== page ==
Hoping to nip future problems before they get out of hand, House Speaker J.D. Mesnard on Monday released a detailed policy designed to curb sexual harassment.
Mesnard told Capitol Media Services that he believes it has always been a violation of House policy, if not state law, for lawmakers and staffers to make unwelcome sexual advances or offensive remarks. And he said that is conveyed to new legislators and employees when they first take office or are hired.
But Mesnard said people tend to stay at the Capitol for a decade or more.
“A periodic reminder might become the norm for the future,” he said.
What’s been the more pressing issue is to spell out, on paper, what’s off limits as well as the procedures that should be followed when a complaint is made.
The move is not coming in a vacuum.
It follows a Facebook post more than a week ago by Rep. Michelle Ugenti-Rita, R-Scottsdale, saying that from the moment she took office in 2011, she experienced “unwanted sexual advances and lewd and suggestive comments regarding my body and appearance from male colleagues.”
As the behavior became “more aggressive and brazen,” Ugenti-Rita said she complained to House leadership.
Ugenti-Rita did not identify those who she said assailed her. And Kirk Adams, who was House speaker at the time, said he does not question that she complained but did not recall it.
Mesnard said what he crafted will create a more formalized policy, covering everything from who can take complaints to the procedures they should follow.
What the policy also has is some very specific definitions of what is off limits.
It starts with any “unequal and unlawful treatment of an individual,” including unwelcome verbal, written, physical or electronic communications “that either degrades or shows hostility or aversion towards a person arising because of that person’s inclusion in one of the categories protected by state or federal civil rights laws.” That includes race, religion, ethnicity and gender.
And Mesnard said sexual harassment in particular already is spelled out in federal and state laws, including unwelcome sexual advances, harassment “that is inherently sexual in nature,” offensive remarks about a person’s gender, and any sort of promise of advancement or benefit in exchange for sexual favors.
Also forbidden, he said, is the other side of the equation, meaning creating a “hostile work environment” and retaliation.
“Most of it isn’t new,” Mesnard said. “But it hasn’t always been written or public.”
More to the point, he said, the policy hasn’t always been clear.
“We wanted to put it all out there,” the speaker said.
Ugenti-Rita, whose public comments triggered all this, called what Mesnard put together “a good first step.”
Most important, she said, it should provide some guidance and some protections to future lawmakers who won’t have to go through the same hassles – and she says lack of formal action – that she faced.
“We have this ‘it depends’ policy on who’s in leadership,” Ugenti-Rita said Monday after a preliminary review of the written policy. “It depends on who wants to take it seriously.”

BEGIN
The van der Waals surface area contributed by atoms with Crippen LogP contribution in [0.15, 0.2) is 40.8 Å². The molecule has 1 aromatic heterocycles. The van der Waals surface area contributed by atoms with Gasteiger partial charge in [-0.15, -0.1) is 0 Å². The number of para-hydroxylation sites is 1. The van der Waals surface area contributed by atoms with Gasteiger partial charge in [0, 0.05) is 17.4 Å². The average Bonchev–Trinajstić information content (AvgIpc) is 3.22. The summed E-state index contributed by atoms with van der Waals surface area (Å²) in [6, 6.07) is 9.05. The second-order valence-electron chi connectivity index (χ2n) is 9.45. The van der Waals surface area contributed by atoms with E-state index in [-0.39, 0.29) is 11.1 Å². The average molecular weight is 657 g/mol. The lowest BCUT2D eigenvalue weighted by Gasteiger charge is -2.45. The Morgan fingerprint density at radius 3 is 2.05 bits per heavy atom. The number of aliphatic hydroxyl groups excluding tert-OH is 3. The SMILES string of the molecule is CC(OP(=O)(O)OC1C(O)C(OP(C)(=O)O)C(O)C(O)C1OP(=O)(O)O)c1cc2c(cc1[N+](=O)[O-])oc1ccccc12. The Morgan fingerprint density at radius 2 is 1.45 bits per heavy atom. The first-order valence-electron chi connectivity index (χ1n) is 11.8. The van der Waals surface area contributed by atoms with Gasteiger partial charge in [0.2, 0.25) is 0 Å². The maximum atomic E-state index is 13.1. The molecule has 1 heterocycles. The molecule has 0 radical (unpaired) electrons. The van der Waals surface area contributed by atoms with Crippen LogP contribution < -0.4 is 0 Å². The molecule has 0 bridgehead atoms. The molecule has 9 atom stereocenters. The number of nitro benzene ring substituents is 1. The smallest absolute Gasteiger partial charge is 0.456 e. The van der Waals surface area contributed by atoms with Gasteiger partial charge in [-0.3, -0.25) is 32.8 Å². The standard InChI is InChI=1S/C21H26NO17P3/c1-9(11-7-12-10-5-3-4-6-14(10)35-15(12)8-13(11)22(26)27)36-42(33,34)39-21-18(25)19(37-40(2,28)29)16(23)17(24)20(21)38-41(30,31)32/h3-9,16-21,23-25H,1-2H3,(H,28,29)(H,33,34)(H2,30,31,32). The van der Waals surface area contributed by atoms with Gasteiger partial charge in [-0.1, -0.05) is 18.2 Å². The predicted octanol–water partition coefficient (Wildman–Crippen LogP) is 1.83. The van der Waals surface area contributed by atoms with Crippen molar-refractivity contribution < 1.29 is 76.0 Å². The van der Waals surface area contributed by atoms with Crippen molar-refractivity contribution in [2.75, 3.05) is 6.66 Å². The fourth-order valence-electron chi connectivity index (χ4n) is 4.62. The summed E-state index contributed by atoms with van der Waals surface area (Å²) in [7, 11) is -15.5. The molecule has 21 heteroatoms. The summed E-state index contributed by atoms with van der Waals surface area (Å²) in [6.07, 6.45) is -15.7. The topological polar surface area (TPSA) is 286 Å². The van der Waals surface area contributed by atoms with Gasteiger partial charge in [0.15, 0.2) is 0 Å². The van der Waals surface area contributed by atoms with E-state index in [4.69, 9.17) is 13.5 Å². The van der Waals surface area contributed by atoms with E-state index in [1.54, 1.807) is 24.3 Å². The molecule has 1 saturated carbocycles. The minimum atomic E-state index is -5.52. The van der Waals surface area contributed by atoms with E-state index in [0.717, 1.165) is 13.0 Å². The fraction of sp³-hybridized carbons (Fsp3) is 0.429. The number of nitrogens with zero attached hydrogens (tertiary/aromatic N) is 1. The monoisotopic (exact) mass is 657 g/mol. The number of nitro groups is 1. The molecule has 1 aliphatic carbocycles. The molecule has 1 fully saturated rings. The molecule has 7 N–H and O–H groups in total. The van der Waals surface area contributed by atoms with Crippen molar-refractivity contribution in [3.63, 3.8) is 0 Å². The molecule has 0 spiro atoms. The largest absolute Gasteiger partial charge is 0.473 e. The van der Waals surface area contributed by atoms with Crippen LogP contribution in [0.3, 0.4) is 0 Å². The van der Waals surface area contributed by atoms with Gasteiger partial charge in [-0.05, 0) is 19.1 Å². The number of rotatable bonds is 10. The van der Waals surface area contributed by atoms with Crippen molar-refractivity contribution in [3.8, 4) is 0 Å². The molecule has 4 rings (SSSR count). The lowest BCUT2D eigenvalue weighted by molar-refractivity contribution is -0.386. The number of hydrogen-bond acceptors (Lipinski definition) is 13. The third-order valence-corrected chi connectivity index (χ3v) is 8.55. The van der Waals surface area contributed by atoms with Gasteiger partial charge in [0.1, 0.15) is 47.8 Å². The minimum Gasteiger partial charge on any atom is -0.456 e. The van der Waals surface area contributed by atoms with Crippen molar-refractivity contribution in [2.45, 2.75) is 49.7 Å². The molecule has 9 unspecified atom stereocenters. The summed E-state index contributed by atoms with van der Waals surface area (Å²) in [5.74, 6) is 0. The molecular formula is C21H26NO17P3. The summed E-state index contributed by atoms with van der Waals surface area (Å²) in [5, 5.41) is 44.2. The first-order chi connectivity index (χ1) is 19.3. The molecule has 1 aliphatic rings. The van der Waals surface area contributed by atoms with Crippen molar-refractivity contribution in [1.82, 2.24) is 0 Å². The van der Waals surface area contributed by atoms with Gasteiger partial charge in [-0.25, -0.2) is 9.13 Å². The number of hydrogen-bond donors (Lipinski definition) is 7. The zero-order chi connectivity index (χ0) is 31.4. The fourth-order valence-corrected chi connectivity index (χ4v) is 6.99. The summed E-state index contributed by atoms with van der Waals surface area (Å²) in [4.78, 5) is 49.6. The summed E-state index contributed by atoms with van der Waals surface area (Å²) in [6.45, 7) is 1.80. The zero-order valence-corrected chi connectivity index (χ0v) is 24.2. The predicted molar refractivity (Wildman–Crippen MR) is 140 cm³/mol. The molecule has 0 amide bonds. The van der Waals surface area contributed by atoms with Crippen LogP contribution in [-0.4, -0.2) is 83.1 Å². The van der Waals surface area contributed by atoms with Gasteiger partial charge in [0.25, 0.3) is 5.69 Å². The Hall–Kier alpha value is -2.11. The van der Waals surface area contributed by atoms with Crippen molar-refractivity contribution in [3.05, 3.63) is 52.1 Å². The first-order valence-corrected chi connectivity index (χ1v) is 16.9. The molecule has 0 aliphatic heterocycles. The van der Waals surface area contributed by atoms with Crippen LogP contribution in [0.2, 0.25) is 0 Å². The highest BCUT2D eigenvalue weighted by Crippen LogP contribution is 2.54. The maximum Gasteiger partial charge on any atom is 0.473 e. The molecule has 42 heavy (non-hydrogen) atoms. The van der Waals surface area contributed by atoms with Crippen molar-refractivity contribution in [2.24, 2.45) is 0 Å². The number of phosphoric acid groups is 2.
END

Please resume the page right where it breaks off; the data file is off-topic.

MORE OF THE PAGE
And she pointed out that Mesnard even has gotten into the details of not only how an inquiry should be conducted but even forms with notes and checklists of what should be asked of both the person making the accusations and the person who is accused of harassment.
“None of that stuff existed” when she went to House leadership, Ugenti-Rita said.
“When I reached out about what our internal policies were I was sent a link to a federal website,” she recalled. “So, I am happy to see that it looks like there’s going to be more structure to the process.”
In posting her comments on Facebook, Ugenti-Rita said she hopes they encourage others to come forward to address sexual and workplace harassment. And she called for a “formal process” at the Legislature “that encourages people to feel safe to raise instances of any harassment they are experiencing.”
Mesnard said he has had a handful of people come to him since becoming speaker earlier this year.
“It doesn’t come up a lot,” he said.
“I’m almost always asked to not intervene but just to be aware,” Mesnard said. “If I’m told, I’m told for my knowledge and I’m not supposed to do anything about it.”
And if victims do not want to pursue the matter, he said, that leaves him with few options.
“I don’t know what other recourse in those situations we’ve got other than to make sure we revisit members, make sure we have training to remind all members what ethical requirements we are operating under here, and continue to remind people of those things,” Mesnard said.
There’s also the question of whether the complaints should be public.
On one hand, Mesnard said that, as a public body – and with elected members – there is a presumption that most everything is open.
“We could be in this pickle where the very fact that what we do is public could discourage folks from coming forward because they want to handle it privately,” he said. But Mesnard said it all comes out in the open if it deals with a lawmaker and gets to the point where it would go to the Ethics Committee.
One issue Mesnard is sidestepping for the time being deals with harassment based on someone’s sexual orientation, as that is not a “protected” class under current state or federal law.
Mesnard said the main purpose of what he put together was to make people aware of what harassment is and where to go if they are a victim.
“Obviously, there are many policy discussions we may have moving forward about what should be under the umbrella of protected classes,” he said. “I didn’t want to delve into that putting this policy out there because then we get tangled up in an ongoing policy discussion.”
Mesnard said he is not interesting in condoning discrimination based on sexual orientation and said “most people in this building feel that way.”